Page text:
Tactical errors, including breakdowns in radio communication, occurred in at least 40 percent of shootings. Those problems included failure to update dispatchers, using the wrong radio channel and not communicating with officers en route to the scene. The department recently announced that it will scrap its new radio system because of technical problems. Two of the 35 communication breakdowns involved radio malfunctions.

The Justice Department recommends that officers use radios in training scenarios, something they rarely do now.

The study also noted weaknesses in the agency's street-level supervisors. They found that tactical errors and fatalities were more prevalent when multiple officers were on the scene.

That has been the case in some of the department's most controversial shootings in recent years, including last year's killing of disabled Gulf War veteran Stanley Gibson. Even with supervisors on the scene, one of several officers fired his AR-15 rifle seven times into the unarmed man's car. Exactly what happened has not been made public, and the case is under grand jury review.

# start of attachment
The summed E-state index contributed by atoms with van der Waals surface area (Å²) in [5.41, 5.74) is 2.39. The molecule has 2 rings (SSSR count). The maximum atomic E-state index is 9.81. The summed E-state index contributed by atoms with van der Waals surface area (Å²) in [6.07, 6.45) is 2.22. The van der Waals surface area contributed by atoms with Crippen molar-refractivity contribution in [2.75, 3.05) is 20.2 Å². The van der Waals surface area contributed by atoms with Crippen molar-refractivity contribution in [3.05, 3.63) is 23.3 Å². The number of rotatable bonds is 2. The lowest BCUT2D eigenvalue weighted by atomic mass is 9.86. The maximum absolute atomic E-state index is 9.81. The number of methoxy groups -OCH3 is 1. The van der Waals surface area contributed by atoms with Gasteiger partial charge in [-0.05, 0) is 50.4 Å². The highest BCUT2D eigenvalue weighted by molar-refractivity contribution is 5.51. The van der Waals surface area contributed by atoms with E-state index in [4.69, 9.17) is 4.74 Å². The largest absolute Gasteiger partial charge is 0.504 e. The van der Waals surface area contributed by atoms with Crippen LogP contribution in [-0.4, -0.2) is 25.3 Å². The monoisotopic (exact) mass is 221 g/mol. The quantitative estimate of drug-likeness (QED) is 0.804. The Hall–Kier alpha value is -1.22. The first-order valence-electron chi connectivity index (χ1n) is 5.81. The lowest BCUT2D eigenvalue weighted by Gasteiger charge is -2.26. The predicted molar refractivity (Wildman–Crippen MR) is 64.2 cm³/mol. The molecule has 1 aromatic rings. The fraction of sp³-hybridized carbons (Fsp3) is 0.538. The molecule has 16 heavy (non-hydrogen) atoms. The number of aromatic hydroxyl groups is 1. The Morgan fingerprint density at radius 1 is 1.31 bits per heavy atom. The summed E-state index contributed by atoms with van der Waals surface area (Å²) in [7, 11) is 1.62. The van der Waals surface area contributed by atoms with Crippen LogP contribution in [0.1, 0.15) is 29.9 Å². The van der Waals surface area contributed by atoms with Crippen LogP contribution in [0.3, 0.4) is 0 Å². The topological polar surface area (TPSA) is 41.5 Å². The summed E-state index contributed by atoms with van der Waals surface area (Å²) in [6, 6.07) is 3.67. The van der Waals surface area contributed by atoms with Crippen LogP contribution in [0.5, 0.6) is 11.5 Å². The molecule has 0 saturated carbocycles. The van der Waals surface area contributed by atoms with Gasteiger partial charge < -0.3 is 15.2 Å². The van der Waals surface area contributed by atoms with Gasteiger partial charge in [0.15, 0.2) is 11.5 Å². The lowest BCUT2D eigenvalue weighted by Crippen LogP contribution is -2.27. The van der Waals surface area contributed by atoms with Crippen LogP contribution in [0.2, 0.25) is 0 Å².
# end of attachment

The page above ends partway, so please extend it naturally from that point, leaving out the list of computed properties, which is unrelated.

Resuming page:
Researchers also observed six reviews of shootings by the department's Use of Force Review Board, a panel of citizens and officers who determine whether an officer's actions violated department policy.

The Review-Journal's investigation showed that the panel was inherently skewed in favor of the officer, and it cleared officers 99 percent of the time over a 10-year span.

The study's authors described the board as "police friendly." In each hearing, they noted, the department investigator presenting the case said nothing about the history of the officer under review, offering no information about prior disciplinary issues or shootings.

That was in stark contrast to the history of the person who was shot, or shot at, they observed. That person's history of encounters with police, drug use and other patterns of behavior were laid out for the board, the authors said.